Fire Buffs promote the general welfare of the fire and rescue service and protect its heritage and history. Famous Fire Buffs through the years include Edward VII, who maintained a kit at a London fire station.

"THE RESCUE" - 1855

"THE RESCUE" - 1855

May 21, 2009


Photos: London Fire Brigade, Gordon Honeycombe web site

On Dec. 13, 1974, an arson fire swept the Worsley Hotel in the Maida Vale section of London, killing 7 people - including a probationary firefighter named Hamish ``Harry'' Petit.

Three other firefighters were injured.

The story of the Worsley Hotel fire was recorded by journalist Gordon Honeycombe in the book ``Red Watch'' and by former London officer Neil Wallington in the book "Fireman! A personal account."

The hotel's kitchen porter, Edward Mansfield, was convicted of setting the fire.

According to Wikipedia:

The first of several 999 calls were made to the
London Fire Brigade at 03:32 and received by the local fire station, A21, Paddington who were ordered to the scene along with neighbouring A22, Manchester Square and G26 Belsize, bringing the first attendance of 4 pumping appliances – 2 carrying the heavy but stable 50 foot (15m) wheeled escape ladders, a 100 ft (30m) turntable ladder (aerial) and an emergency tender (for the breathing apparatus (BA) sets carried, the wearing of which was then still a specialist skill).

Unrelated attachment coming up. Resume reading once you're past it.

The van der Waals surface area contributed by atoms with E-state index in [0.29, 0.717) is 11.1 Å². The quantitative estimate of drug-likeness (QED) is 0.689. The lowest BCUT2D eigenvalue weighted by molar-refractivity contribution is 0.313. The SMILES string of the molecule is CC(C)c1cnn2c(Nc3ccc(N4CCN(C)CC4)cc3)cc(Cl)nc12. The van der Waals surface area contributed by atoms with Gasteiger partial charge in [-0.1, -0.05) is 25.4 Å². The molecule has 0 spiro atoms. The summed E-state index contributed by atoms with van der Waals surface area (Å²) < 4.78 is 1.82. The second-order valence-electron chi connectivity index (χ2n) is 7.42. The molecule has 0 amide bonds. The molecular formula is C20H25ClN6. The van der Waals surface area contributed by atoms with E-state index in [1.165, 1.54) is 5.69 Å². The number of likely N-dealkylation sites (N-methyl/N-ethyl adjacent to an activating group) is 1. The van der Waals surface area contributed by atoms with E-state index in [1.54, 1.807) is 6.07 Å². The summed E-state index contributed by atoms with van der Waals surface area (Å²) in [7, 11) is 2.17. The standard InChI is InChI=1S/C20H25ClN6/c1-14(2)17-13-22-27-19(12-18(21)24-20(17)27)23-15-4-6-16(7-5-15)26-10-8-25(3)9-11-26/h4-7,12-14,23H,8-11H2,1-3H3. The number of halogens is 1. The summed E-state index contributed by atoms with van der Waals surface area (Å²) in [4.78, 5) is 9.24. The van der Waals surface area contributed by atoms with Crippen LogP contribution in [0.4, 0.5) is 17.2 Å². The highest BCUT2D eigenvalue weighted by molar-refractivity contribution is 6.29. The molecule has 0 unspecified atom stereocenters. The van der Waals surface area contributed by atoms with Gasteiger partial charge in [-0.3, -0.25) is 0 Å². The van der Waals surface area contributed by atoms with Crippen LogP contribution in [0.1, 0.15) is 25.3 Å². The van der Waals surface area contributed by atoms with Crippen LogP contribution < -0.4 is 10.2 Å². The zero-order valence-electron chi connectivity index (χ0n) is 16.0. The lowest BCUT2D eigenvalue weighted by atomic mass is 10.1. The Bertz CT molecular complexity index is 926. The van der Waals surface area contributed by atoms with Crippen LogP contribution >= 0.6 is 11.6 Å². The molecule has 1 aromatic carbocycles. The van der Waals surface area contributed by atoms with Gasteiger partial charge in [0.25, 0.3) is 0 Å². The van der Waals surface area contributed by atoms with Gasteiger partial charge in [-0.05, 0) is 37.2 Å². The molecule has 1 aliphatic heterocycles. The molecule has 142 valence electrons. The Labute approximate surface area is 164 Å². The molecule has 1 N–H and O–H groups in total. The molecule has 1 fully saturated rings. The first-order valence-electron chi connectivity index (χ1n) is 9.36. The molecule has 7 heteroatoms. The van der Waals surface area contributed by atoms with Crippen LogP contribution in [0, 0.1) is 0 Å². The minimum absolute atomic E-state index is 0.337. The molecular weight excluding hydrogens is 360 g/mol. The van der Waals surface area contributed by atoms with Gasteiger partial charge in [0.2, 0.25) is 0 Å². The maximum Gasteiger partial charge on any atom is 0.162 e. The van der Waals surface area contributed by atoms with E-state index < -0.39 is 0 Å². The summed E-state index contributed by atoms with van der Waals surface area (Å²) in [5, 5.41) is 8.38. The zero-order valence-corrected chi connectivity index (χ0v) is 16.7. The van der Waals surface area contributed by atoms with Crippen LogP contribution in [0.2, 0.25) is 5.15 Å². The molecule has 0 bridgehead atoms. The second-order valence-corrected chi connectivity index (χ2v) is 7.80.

On arrival, a chaotic scene greeted the senior officer, a serious fire in progress and numerous persons requiring rescue.

A priority message was made to control and a “Make pumps 8” message was sent (requesting a further 4 pumping appliances in addition to the original 4) within minutes of first arriving, whilst rescues (the priority) were being affected from both the front and rear of the building.

Further reinforcements were requested, first to 15 pumps, and then 20, and finally 30 with a further 2 turntable ladders requested.

During the next hour, the building structure began to deteriorate as floors and roof structures became affected by fire.

This was particularly apparent in house numbers 13, 15, and 17, the worst affected.

Many of the internal stairways were stone and when heated by the fire and then suddenly cooled by water collapsed making internal movement through the building awkward and potentially hazardous.

As further crews arrived along with increasingly senior officers to direct operations and persons were accounted for, the operation moved from rescue to the fighting of the fire.

Crews took hoses through the doors from the street and off ladders through the windows.

One of these fire fighting crews made up of 3 men and a Station Officer, entered a second floor room to search out the seat of the fire.

Whilst in the room, several floors above weakened by the extra load of the partially collapsed roof came down on the crew, the devastation seemingly concentrated on that one room.

The release of the trapped men became the priority, with what proved to be a difficult and protracted rescue operation.

One by one, 3 men were released (2 with serious burns and 1 with a serious back injury) before the body of the 4th man was found, who was declared dead at the scene.